Courage is not the absence of fear, but rather the judgement that something else is more important than fear.
– Ambrose Redmoon
Last week I was invited by a friend to attend the final seminar of the Landmark Forum. For those of you who don’t know, this is a four-day intensive seminar that is designed to help people realise their life goals by helping them see the blind spots in the way that they view the world. The way that they explain it is that these blind spots unconsciously hinder us from realising those goals in the way a hundred pound weight strapped to the back of an Olympic runner might keep him (okay, or her) from realising the goal of winning the gold medal. Through a number of exercises and seminars, the Landmark Forum seeks to help people see what that hundred pound weight is and how they can take it off.
The trouble is in seeing what it is.
One of the big things that they stress is taking responsibility for your past and not making excuses for it. Now, you may have been molested as a child. That alters the way that you see the world. No one would argue with that, nor that it was your fault.
However, that doesn’t give you the right to see yourself as a victim, or use that event as an excuse for not moving forward in life. It doesn’t give you the right to define yourself by that event—not because it wasn’t an awful thing, but because your moving on and becoming the best version of you possible isn’t worth hanging on to that and not making something amazing of it.
I was talking with my guy tonight and we were having a conversation along these lines. I was sharing with him the things I’d learned in that evening, and I realised after we hung up that I’d been doing the very things I was talking about. That I’d been rehearsing the litany of negative events in my life over and over, like Orual in Till We Have Faces. It’s a vicious cycle, and unless someone comes along to say “Stop it,” we keep repeating the same mistakes over and over.
And we unconsciously put ourselves in situations in order to fulfil those prophesies we set for ourselves—to fail, or be victimised, so that we can say, “See!”—instead of taking responsibility and saying, “No, this is my life.”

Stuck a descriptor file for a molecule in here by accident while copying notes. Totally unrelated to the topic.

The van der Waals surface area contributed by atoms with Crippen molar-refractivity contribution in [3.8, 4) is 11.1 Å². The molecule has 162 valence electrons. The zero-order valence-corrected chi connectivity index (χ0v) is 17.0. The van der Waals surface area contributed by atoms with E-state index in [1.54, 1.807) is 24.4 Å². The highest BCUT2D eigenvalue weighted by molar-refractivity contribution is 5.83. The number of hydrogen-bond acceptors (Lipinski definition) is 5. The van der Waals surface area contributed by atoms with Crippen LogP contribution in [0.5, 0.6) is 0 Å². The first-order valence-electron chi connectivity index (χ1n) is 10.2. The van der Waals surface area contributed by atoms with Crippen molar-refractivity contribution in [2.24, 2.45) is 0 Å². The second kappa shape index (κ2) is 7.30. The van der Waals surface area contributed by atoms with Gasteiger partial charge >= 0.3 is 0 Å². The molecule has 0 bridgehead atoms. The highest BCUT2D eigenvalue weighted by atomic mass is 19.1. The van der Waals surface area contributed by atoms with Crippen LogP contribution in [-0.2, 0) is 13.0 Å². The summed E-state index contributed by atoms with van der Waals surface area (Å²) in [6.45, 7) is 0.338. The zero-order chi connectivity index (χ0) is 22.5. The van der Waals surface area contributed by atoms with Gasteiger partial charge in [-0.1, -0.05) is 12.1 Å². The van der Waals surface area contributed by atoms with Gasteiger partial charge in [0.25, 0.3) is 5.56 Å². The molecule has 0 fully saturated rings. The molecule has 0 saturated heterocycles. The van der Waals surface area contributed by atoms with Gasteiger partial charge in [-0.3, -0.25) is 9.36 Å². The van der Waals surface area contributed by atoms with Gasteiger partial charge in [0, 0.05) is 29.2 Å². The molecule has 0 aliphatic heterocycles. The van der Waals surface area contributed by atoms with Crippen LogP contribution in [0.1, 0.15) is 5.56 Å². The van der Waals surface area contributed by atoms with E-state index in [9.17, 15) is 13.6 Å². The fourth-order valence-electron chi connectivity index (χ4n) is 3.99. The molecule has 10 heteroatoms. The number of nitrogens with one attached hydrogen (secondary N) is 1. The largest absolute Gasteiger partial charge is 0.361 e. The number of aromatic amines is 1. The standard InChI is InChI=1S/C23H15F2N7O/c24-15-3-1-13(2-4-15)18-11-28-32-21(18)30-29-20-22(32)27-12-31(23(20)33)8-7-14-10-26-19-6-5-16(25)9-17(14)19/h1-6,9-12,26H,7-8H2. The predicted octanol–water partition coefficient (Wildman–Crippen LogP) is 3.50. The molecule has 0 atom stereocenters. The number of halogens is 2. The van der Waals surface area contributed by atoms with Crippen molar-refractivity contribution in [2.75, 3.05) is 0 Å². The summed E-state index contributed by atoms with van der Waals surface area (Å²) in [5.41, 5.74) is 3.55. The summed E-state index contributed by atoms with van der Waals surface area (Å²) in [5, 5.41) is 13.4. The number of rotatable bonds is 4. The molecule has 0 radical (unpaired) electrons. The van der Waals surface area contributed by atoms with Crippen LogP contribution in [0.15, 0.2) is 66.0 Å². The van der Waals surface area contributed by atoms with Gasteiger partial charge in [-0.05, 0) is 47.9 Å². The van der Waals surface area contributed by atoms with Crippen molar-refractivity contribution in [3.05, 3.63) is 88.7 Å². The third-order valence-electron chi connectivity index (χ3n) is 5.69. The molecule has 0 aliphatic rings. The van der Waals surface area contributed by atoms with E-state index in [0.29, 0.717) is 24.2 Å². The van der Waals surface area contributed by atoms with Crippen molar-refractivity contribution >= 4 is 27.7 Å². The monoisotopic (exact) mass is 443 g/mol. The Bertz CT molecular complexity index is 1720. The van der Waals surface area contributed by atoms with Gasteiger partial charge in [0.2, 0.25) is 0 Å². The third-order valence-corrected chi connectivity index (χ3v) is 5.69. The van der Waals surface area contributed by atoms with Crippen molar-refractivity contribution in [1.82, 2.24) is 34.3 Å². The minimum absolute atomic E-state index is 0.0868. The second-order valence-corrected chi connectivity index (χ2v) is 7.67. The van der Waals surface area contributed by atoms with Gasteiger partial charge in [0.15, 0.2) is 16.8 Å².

An obvious parallel is Joseph from the book of Genesis. If ever there was a victim, it was him. He had so much going for him. He was the youngest son, the favourite of his father Isaac; and then his brothers sold him into slavery and told their father that Joseph had been killed by a lion.
Now, if you recall the story, Joseph kind of had it coming. He was cocky and full of himself. He had the gall to tell his brothers that he’d been shown in a dream that they’d one day be bowing down to him. Who wouldn’t want to get rid of a prick like that? (That’s not to excuse what his brothers did. Selling your brother into slavery is wrong. Wrong.)
So he’s sitting there, sold into slavery in Egypt. I think he figured out what he’d done and why his brothers hated him. So then he had a choice. He could either blame others for his situation, or take responsibility and make the most of what he’d been given. And he did. His master, Potiphar, “saw that the Lord was with Joseph and caused all that he did to prosper.” And Potiphar made him overseer of his whole house and all he owned.
Then Potiphar’s wife tried to seduce Joseph, who took the high ground and refused; but it was her word against his (a slave) and it was back to prison for him. Again, he could have whined and complained and recited his litany of woes. But he didn’t. He took responsibility for his situation, and the jailer “committed to Joseph’s charge all the prisoners who were in the jail; so that whatever was done there, he was responsible for it . . . because the LORD was with him; and whatever he did, the LORD made to prosper.”
I won’t tell you the whole story, but it ends up with Joseph as second command in Egypt, and in a twist of divine irony his brothers did indeed come before him to plead for grain for their family. Complete reversal of fortunes. Joseph does play with them a little, and he could have taken advantage of the situation and killed them for what they did to him in the past, but in the end he tells them who he is and he is restored, alive, to his father Isaac.